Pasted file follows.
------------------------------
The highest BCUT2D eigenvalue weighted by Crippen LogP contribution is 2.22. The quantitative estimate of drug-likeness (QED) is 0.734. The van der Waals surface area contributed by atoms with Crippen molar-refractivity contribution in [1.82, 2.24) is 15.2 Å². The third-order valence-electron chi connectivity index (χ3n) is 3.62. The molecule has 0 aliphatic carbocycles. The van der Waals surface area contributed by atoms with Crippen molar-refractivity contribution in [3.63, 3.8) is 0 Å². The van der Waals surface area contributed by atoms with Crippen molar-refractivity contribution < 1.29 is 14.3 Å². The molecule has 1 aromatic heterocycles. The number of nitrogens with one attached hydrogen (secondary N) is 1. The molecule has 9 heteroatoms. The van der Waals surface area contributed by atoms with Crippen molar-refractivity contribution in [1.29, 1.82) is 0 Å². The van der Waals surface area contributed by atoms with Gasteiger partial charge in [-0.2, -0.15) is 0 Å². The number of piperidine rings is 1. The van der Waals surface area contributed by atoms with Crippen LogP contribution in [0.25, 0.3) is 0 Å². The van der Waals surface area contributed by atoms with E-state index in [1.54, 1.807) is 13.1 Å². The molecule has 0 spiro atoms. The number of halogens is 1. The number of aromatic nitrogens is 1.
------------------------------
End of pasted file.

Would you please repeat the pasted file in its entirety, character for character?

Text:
The highest BCUT2D eigenvalue weighted by Crippen LogP contribution is 2.22. The quantitative estimate of drug-likeness (QED) is 0.734. The van der Waals surface area contributed by atoms with Crippen molar-refractivity contribution in [1.82, 2.24) is 15.2 Å². The third-order valence-electron chi connectivity index (χ3n) is 3.62. The molecule has 0 aliphatic carbocycles. The van der Waals surface area contributed by atoms with Crippen molar-refractivity contribution in [3.63, 3.8) is 0 Å². The van der Waals surface area contributed by atoms with Crippen molar-refractivity contribution < 1.29 is 14.3 Å². The molecule has 1 aromatic heterocycles. The number of nitrogens with one attached hydrogen (secondary N) is 1. The molecule has 9 heteroatoms. The van der Waals surface area contributed by atoms with Crippen molar-refractivity contribution in [1.29, 1.82) is 0 Å². The van der Waals surface area contributed by atoms with Gasteiger partial charge in [-0.2, -0.15) is 0 Å². The number of piperidine rings is 1. The van der Waals surface area contributed by atoms with Crippen LogP contribution in [0.25, 0.3) is 0 Å². The van der Waals surface area contributed by atoms with E-state index in [1.54, 1.807) is 13.1 Å². The molecule has 0 spiro atoms. The number of halogens is 1. The number of aromatic nitrogens is 1.